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UK factory raid nets 1 million in pirated goods

Written by Andre Yoskowitz (Google+) @ 13 Dec 2008 1:06 User comments (6)

UK factory raid nets 1 million in pirated goods According to the UK police, a factory raid has netted pirated video games, DVDs and CDs with a street value estimated at 1 million.
30,000 of the counterfeit discs were seized from the factory in West Midlands, and there was an estimated 10,000 each of DVDs, video games and audio CDs.

Along with the discs, seven PCs were seized with 35 DVD re-writers, 19 HDDs, 15 Xbox 360 consoles and two Wii consoles. "Multiple" modchips were also found.

John Hillier, head of ELSPA's crime unit added, "Piracy, like that of any other entertainment industry, costs us dear. Making good and inventive games is an expensive and creative process, with some titles today costing 20m or more to develop".

"When a pirate sells illegally copied games they undermine the viability, value and creativity of our industry. The worst-case scenario is that pirate activity could cost the jobs of some of the UK's outstanding creative talent and that would be a catastrophe".

"The public should be aware of many other pitfalls of counterfeit games - some will even damage hardware such as consoles including PlayStation, Xbox and Wii. Other fakes will not play correctly at all".

"Most importantly, of course, pirated software comes with no quality assurance whatsoever - so if a game turns out to be faulty then retailers and publishers just will not replace them".

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6 user comments

113.12.2008 3:40
susieqbbb
Inactive

"Most importantly, of course, pirated software comes with no quality assurance whatsoever - so if a game turns out to be faulty then retailers and publishers just will not replace them".


No duh!!!!

What kind of moron would admit to purchasing a pirated game or movie.

Especially to the company you are ripping off.

HaHahahaha.

man i needed a good laugh

213.12.2008 5:39

Quote:

"Most importantly, of course, pirated software comes with no quality assurance whatsoever - so if a game turns out to be faulty then retailers and publishers just will not replace them".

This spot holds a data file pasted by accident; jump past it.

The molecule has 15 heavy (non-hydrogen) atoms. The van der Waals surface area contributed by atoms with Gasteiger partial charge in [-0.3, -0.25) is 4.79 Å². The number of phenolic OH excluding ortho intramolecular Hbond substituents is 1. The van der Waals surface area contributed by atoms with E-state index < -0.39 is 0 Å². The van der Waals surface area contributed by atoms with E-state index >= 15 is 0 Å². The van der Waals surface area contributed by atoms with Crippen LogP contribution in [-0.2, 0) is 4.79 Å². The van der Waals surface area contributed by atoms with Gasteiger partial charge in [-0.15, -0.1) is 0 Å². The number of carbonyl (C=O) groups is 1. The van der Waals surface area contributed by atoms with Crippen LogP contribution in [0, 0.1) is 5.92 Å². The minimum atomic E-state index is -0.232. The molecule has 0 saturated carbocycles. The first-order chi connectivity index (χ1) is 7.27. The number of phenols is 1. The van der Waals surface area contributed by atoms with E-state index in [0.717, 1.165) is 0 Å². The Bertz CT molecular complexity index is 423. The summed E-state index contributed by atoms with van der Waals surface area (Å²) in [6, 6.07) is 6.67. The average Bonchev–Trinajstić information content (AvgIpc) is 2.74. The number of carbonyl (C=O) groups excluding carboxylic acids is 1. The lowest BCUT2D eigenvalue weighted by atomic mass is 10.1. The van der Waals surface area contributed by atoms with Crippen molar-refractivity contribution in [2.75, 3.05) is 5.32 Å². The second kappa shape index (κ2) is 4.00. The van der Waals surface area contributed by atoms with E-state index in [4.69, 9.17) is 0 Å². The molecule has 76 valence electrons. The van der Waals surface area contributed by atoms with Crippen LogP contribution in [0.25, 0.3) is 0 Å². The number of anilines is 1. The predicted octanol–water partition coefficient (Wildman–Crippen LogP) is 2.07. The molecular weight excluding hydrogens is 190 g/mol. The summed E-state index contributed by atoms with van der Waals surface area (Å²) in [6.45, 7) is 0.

If a legitimate game is faulty then retailers and publishers will not replace them

313.12.2008 17:16

Years ago when I was on a student visa, had to buy backups from a guy named Morbid (who later got busted) bc I had only 56K. Nowadays it seems everyone is on highspeed, but with caps. Whats the point of having fios if youre capped at 60 gigs?!

416.12.2008 19:55

Nah, if a dude selling pirated games sold me a faulty game i would go back and ask for another one. If he didnt replace the faulty one i would report him. Not replacing the game would be more risky for the person pirating the games since there are people like me. For all of you out there who are thinking "Wouldnt you get busted too?", all I would have to say is that I wondered into this store or I heard about this guy and I wanted to report him because piracy is bad or even an anonymous call...ha ha ha. Do you honestly think they would waste their time raiding my house to possibly find 10 burnt games and movies when they could be spending that time taking down a dude with 1 million pounds worth of pirated entertainment? Not likely. I feel its more risky for the pirate to have unsatisfied customers.

52.1.2009 5:35

Quote:
"Most importantly, of course, pirated software comes with no quality assurance whatsoever - so if a game turns out to be faulty then retailers and publishers just will not replace them".
since an opened game has no return value the store bought games are less quality insured than pirates

pirates have a rep to uphold... meanwhile, after they get their money, the manufacturers don't give a rip for what you think about them

I can't name a single pirate that won't assure you, you can have every penny you gave them if you are dissatisfied, they didn't get a penny in the first place, just the inner warmth that they were able to provide a gaming experience free from DRM glitches

62.1.2009 5:37

BTW:

true Pirates don't sell copies, they just up them to the Bay

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